Skip to Main Content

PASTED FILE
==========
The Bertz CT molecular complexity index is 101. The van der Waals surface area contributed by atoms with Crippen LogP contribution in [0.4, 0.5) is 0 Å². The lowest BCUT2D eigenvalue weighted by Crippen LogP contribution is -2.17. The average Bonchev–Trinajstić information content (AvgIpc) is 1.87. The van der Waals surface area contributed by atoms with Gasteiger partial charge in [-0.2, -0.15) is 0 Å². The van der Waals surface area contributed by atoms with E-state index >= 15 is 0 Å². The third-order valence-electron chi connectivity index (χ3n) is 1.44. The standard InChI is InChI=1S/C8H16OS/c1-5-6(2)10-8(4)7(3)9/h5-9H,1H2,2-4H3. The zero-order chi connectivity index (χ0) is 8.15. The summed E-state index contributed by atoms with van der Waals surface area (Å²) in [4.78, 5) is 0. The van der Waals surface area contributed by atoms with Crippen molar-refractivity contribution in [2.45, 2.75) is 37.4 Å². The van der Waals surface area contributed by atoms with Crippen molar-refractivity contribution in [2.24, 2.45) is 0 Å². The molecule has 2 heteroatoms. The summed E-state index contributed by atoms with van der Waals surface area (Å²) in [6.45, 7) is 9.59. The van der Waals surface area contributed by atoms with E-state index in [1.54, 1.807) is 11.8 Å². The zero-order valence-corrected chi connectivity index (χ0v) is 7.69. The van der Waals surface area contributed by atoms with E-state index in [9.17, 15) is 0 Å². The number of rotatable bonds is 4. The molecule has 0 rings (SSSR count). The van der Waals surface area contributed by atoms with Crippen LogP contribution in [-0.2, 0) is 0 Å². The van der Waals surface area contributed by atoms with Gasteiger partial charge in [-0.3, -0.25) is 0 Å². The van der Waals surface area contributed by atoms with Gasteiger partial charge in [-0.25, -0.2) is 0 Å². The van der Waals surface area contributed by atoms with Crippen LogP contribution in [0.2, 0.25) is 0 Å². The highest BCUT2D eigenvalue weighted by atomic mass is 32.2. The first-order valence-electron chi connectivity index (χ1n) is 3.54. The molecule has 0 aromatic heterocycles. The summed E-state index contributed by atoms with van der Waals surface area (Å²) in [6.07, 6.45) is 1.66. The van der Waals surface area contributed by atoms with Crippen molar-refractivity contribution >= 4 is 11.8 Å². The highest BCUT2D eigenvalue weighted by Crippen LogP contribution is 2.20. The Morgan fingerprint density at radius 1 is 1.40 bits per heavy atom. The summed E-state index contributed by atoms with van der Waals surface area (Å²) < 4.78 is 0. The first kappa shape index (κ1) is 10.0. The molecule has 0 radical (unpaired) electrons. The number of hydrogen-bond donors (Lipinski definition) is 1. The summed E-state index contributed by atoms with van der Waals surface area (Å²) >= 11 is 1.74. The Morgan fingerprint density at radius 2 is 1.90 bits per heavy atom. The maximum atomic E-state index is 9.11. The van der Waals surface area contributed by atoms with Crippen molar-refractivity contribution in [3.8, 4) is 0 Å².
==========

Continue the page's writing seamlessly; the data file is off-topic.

Ice accumulation on airfoils has been identified as a primary cause of many accidents in commercial and military aircraft. To improve aviation safety as well as reduce cost and environmental threats related to aircraft icing, sensitive, reliable, and aerodynamically compatible ice detection techniques are in great demand. Ultrasonic guided-wave-based techniques have been proved reliable for "go" and "no go" types of ice detection in some systems including the HALO system, in which the second author of this paper is a primary contributor. In this paper, we propose a new model that takes the ice layer into guided-wave modeling. Using this model, the thickness and type of ice formation can be determined from guided-wave signals. Five experimental schemes are also proposed in this paper based on some unique features identified from the guided- wave dispersion curves. A sample experiment is also presented in this paper, where a 1 mm thick glaze ice on a 2 mm aluminum plate is clearly detected. Quantitative match of the experiment data to theoretical prediction serves as a strong support for future implementation of other testing schemes proposed in this paper.